Amusingly, both have denounced their “preachers” for speaking out. Whereas McCain’s man of God praised Hitler, in the fashion of lunatic white holy-rollers, Obama’s man, Jeremiah Wright, spoke an embarrassing truth. He said that the attacks of 11 September 2001 had taken place as a consequence of the violence of US power across the world. The media demanded that Obama disown Wright and swear an oath of loyalty to the Bush lie that “terrorists attacked America because they hate our freedoms.” So he did. The conflict in the Middle East, said Obama, was rooted not “primarily in the actions of stalwart allies like Israel”, but in “the perverse and hateful ideologies of radical Islam”. Journalists applauded. Islamophobia is a liberal specialty.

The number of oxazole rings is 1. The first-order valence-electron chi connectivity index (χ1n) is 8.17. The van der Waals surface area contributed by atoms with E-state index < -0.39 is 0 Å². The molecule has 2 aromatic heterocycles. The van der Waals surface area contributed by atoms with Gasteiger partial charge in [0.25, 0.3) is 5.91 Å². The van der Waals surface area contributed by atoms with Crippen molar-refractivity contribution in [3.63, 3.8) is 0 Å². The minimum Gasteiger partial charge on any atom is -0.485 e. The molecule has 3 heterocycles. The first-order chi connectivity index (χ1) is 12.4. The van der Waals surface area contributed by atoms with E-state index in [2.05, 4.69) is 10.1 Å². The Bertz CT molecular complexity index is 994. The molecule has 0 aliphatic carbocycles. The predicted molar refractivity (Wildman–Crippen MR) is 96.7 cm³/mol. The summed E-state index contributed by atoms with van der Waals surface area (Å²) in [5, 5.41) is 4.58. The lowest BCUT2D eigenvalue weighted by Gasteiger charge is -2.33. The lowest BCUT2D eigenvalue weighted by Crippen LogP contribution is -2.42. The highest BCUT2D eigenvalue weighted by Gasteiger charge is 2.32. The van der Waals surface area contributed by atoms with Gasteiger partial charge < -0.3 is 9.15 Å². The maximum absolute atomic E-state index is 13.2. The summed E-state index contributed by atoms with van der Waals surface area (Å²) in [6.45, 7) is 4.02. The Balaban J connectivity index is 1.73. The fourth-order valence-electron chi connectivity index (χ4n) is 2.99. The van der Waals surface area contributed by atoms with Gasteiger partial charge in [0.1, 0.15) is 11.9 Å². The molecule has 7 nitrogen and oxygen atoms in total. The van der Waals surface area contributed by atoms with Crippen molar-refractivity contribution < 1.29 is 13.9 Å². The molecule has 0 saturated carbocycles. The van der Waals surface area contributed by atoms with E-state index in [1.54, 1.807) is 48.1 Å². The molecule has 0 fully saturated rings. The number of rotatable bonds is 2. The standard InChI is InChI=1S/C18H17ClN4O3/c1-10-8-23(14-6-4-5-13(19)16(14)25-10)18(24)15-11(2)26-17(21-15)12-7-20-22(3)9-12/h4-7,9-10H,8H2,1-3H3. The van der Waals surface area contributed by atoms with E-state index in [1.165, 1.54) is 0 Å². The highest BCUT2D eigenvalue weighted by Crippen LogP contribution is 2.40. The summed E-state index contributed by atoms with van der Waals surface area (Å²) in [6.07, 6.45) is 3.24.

The American media love both Obama and McCain. Reminiscent of mating calls by Guardian writers to Blair more than a decade ago, Jann Wenner, founder of the liberal Rolling Stone, wrote: “There is a sense of dignity, even majesty, about him, and underneath that ease lies a resolute discipline . . . Like Abraham Lincoln, Barack Obama challenges America to rise up, to do what so many of us long to do: to summon ‘the better angels of our nature’.” At the liberal New Republic, Charles Lane confessed: “I know it shouldn’t be happening, but it is. I’m falling for John McCain.” His colleague Michael Lewis had gone further. His feelings for McCain, he wrote, were like “the war that must occur inside a 14-year-old boy who discovers he is more sexually attracted to boys than to girls.”